There are a number of inexpensive items that you can practice cutting hair on before you attempt to cut hair for family and friends. It's likely that you have items laying around your house that have the potential to be used. Look through old toys and costumes for items that may be of use to you. The more that you practice, the more experience you gain. Try to avoid cutting your own hair until you're confident with your skills and experience.
Purchase a mannequin or a mannequin head with hair. Part the hair as you would with human hair. Practice longer layered cuts before you go for shorter hairstyles so that you can try a variety of cuts before you cut the hair too short. Purchase mannequin heads from stores that specialize in costumes and props. You can also find mannequin heads online from a variety of retailers.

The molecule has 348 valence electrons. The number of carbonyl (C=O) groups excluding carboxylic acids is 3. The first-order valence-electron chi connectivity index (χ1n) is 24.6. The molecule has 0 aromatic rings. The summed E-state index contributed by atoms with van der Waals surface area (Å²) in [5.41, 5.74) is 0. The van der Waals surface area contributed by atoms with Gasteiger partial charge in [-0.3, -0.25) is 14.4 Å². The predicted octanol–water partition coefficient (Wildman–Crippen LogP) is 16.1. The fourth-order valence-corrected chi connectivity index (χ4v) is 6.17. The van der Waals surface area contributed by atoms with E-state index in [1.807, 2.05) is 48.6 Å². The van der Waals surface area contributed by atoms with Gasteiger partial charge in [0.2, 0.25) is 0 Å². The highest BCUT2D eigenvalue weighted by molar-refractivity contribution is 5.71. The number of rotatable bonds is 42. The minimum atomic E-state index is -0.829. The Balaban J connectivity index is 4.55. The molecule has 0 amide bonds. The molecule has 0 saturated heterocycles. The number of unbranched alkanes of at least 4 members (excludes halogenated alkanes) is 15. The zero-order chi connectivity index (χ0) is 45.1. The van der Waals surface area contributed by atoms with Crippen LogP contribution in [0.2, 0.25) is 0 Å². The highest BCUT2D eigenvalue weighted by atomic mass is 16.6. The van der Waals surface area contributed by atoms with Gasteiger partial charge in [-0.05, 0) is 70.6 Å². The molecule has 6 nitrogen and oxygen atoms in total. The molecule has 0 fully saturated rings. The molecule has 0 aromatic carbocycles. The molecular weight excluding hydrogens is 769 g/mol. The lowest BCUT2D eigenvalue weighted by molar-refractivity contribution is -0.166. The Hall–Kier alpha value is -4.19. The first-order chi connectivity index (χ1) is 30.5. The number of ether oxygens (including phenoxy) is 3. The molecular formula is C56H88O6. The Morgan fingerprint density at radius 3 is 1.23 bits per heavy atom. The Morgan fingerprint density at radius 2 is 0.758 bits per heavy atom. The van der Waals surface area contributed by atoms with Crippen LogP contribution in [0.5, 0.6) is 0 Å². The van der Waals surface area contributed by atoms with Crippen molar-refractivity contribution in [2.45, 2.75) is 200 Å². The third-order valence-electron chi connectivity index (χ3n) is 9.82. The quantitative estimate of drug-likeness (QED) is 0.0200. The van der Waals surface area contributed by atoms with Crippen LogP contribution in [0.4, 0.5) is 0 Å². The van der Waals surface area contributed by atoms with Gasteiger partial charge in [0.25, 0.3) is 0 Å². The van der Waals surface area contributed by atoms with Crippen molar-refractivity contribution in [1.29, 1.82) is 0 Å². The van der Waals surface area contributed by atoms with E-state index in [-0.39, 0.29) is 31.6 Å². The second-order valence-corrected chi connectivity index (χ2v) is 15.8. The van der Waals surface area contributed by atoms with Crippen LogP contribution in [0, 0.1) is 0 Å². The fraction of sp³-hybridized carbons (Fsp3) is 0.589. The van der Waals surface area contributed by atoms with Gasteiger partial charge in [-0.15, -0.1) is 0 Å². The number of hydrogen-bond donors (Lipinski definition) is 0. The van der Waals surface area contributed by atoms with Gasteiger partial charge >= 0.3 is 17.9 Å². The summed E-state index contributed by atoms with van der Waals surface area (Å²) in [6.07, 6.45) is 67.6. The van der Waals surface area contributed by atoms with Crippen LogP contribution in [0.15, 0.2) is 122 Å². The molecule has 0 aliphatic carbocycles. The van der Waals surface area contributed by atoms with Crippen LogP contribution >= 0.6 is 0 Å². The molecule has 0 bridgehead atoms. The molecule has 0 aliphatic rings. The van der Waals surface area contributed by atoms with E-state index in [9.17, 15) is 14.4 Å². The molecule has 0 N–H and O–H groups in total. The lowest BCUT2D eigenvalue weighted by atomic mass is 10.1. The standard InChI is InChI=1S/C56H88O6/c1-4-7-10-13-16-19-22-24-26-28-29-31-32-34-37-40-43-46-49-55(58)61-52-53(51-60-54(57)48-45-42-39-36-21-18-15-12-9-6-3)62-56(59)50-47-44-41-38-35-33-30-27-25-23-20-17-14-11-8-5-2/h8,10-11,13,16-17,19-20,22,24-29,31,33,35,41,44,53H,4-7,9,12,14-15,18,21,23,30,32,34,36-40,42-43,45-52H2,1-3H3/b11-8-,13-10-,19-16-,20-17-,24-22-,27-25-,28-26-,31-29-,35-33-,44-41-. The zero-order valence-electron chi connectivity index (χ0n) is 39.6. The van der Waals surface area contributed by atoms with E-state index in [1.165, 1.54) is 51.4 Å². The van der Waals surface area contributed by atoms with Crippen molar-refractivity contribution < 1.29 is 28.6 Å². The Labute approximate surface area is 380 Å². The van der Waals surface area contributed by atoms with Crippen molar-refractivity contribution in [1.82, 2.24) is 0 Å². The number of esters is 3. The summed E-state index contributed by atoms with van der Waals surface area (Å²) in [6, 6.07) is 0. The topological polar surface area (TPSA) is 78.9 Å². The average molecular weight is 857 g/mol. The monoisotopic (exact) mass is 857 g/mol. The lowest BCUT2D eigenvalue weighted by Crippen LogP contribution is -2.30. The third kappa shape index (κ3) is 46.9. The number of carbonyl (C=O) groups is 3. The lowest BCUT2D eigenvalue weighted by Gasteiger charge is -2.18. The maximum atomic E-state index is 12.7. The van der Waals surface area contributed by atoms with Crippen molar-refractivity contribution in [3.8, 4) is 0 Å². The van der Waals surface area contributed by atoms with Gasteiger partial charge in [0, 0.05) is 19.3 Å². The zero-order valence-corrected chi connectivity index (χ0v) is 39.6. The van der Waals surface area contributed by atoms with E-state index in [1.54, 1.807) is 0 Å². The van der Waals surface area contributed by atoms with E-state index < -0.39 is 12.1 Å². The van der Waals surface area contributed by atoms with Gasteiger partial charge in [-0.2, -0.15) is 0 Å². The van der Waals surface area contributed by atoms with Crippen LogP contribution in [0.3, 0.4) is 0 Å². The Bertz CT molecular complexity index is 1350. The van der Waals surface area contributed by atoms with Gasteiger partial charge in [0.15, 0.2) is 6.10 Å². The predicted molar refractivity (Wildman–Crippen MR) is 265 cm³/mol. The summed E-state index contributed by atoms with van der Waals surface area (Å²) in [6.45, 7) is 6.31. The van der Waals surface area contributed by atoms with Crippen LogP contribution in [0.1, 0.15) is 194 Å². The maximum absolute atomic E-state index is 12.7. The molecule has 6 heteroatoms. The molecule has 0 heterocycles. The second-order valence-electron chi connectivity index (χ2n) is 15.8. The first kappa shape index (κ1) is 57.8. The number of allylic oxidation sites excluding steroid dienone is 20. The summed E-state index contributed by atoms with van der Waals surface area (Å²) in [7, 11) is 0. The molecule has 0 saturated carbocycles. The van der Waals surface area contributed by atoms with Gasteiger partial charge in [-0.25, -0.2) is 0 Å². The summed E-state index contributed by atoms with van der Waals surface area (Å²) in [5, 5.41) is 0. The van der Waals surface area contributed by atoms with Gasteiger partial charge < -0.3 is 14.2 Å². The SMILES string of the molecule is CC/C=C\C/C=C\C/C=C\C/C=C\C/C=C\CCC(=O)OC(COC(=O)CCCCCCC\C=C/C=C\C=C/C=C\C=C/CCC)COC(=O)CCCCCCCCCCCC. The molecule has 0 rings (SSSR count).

Place wigs on mannequins and cut the wig hair. You can purchase a variety of wigs for low prices from costume shops and retail stores. More expensive wigs are likely to have a better quality of hair that's fuller and more realistic. Look online for deals if you have a tough time finding wigs in your area.
Practice cutting hair on dolls. Dolls of all sizes will do for this exercise. Look through old toys that you may have for potential dolls to use before you purchase any. Retail stores are an ideal place to look for dolls, as there's sure to be a large selection at different price points. Choose a variety of dolls so that you can practice with different textures, styles and lengths of hair.
Practice your haircutting skills on people. Inform your friends or family members about your level of experience before you decide to practice on them. Make sure to ask people who are likely to be OK with a haircut that may or may not go as planned. Take into account the wishes of the people on whom you're practicing during the haircutting process. Try not to veer from your plans during the haircut without permission.
Crystal Lassen hails from Kansas City, Mo. and has been a book critic since 2008. Her reviews have appeared on the Publisher's Weekly website and are largely concerned with current events. She holds a Bachelor of Arts degree in English with an emphasis in creative writing from The University of Kansas.